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Sunday share tips: Future, Greensleeves

Sun 29 November 2020 18:32 | A A A

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No news or research item is a personal recommendation to deal. Hargreaves Lansdown may not share ShareCast's (powered by Digital Look) views.

(Sharecast News) - The Sunday Telegraph's Questor team labelled Future shares a 'speculative buy' following news of its takeover approach for GoCo.

To back up its case, citing one fund manager, Questor pointed to the magazine publisher's track record on acquisitions and its demonstrated ability to squeeze profits from them, including from the assets belonging to rival publisher Centaur.

Other managers pointed out how repeated buyouts made interpreting financial results harder.

Nevertheless, Future's sales for the year to September were ahead by 53%, its profits before tax by 309% and its case from operations by 71%.

Yet its shares in issue had grown by a relatively modest 16%, so that even if net debt had jumped 54%, Future wasn't simply throwing capital at those returns.

"Strong cash generation is eating away at these debts. Even when we take that extra capital into account, Future's growth is impressive," said Questor.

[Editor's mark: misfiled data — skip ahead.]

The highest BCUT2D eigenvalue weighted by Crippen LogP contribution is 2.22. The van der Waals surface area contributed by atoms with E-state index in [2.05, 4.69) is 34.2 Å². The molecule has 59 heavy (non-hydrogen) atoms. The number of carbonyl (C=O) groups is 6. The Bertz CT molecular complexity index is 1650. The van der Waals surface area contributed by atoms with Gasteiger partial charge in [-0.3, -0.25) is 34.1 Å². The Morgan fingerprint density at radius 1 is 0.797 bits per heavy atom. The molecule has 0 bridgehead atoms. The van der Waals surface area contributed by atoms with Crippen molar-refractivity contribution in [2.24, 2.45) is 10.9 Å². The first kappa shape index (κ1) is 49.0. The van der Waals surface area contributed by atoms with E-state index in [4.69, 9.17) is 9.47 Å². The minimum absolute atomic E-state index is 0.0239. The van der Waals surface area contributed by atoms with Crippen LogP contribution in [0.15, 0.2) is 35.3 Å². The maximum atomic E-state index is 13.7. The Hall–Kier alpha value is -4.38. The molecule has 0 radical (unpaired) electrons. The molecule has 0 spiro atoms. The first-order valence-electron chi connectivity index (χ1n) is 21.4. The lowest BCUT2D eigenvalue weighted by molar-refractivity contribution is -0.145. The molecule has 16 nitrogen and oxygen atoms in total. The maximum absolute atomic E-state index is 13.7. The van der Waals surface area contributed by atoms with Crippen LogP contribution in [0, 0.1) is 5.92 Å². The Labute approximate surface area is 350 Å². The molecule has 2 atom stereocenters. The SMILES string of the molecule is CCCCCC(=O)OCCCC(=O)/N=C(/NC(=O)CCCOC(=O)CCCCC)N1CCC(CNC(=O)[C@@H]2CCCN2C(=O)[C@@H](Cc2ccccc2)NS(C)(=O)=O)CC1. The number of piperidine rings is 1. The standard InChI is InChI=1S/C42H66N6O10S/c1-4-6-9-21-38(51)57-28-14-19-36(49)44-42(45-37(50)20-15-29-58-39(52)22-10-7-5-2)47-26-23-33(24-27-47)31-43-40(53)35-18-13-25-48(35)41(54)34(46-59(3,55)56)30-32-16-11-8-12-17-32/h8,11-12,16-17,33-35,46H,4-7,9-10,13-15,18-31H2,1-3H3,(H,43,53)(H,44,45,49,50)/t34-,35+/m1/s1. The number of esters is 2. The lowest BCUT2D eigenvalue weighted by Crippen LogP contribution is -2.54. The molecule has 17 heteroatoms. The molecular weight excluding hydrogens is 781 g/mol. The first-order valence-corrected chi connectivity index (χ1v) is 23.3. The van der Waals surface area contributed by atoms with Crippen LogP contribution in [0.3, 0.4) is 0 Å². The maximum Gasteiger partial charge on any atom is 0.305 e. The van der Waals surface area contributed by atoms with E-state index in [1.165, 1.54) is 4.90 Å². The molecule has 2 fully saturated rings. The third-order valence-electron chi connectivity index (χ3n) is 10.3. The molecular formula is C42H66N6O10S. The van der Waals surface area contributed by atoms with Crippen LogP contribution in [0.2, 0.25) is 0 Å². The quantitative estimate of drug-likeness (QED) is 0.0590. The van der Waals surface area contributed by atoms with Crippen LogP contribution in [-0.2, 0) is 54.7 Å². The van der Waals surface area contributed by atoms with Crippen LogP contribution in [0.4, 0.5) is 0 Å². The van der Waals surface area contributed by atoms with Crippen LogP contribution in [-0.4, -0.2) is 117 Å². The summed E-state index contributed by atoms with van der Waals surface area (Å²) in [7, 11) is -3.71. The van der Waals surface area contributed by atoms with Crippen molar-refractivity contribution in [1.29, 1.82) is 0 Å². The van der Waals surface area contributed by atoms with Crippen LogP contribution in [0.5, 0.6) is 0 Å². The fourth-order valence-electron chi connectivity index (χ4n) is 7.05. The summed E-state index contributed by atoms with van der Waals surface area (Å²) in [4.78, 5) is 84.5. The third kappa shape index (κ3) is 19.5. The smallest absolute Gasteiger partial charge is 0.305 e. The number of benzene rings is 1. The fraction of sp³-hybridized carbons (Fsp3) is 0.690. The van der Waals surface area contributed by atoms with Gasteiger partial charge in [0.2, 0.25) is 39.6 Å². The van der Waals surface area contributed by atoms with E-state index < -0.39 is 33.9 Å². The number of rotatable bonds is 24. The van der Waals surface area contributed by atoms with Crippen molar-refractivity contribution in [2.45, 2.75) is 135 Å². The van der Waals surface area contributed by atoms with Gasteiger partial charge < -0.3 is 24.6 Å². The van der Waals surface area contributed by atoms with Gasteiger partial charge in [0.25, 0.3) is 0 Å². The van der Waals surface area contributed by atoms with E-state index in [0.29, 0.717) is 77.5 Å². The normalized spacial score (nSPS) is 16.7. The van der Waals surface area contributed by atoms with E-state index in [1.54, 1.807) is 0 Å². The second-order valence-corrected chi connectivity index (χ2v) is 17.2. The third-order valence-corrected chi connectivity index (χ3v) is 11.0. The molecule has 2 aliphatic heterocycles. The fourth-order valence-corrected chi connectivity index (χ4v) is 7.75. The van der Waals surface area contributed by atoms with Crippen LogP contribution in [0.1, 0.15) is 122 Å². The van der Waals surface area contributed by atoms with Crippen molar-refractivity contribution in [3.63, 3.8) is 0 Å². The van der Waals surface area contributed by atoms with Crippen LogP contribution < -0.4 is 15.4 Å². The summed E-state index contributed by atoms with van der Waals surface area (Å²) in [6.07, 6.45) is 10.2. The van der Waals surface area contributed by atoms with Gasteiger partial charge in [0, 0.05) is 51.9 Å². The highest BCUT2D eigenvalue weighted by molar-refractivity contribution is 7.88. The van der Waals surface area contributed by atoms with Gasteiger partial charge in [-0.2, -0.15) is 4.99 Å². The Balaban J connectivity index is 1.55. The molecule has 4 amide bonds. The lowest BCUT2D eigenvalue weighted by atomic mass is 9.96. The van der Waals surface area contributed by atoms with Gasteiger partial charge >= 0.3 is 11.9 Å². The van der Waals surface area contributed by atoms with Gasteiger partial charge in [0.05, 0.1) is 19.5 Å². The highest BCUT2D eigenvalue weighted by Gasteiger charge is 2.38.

"A good business, then. But a good investment? The shares trade at about 22 times earnings - reasonable for such high growth. But a lot depends on this latest acquisition. A risky buy."

The Mail on Sunday's Midas column recommended readers pick up bonds sold by Greensleeves, the charity that runs homes for the elderly.

It was originally set up by the Women's Royal Voluntary Service, which itself was created just before the Second World War and whose patron, Princess Elizabeth, would go on to become the future Queen.

The group now runs 25 homes with 1,000 residents and nearly 90% of them are rated as good or outstanding by the Care and Quality Commission.

Chief executive Paul Newman is seeking to raise as much as £25m via a 10-year charity retail bond paying 5% annually.

The minimum subscription is £500 and interest will be paid twice a year, with a first payment due next June.

They will also be listed on the Stock Exchange, allowing investors to buy and sell them much the same as they do shares.

"Unlike many care home groups, Greensleeves is a charity so all the money it makes is ploughed back into the business to expand and improve services for residents," Midas pointed out.

Yet Greensleeves has achieved steady growth in revenues and profits over recent years and predictions are that it will continue to do so.

"The bond issues will allow it to offer decent care to more people and the interest rate is extremely attractive in today's market," Midas judged.

"Bonds are available through most leading stockbrokers. They are a buy."

    The value of investments can go down in value as well as up, so you could get back less than you invest. It is therefore important that you understand the risks and commitments. This website is not personal advice based on your circumstances. So you can make informed decisions for yourself we aim to provide you with the best information, best service and best prices. If you are unsure about the suitability of an investment please contact us for advice.


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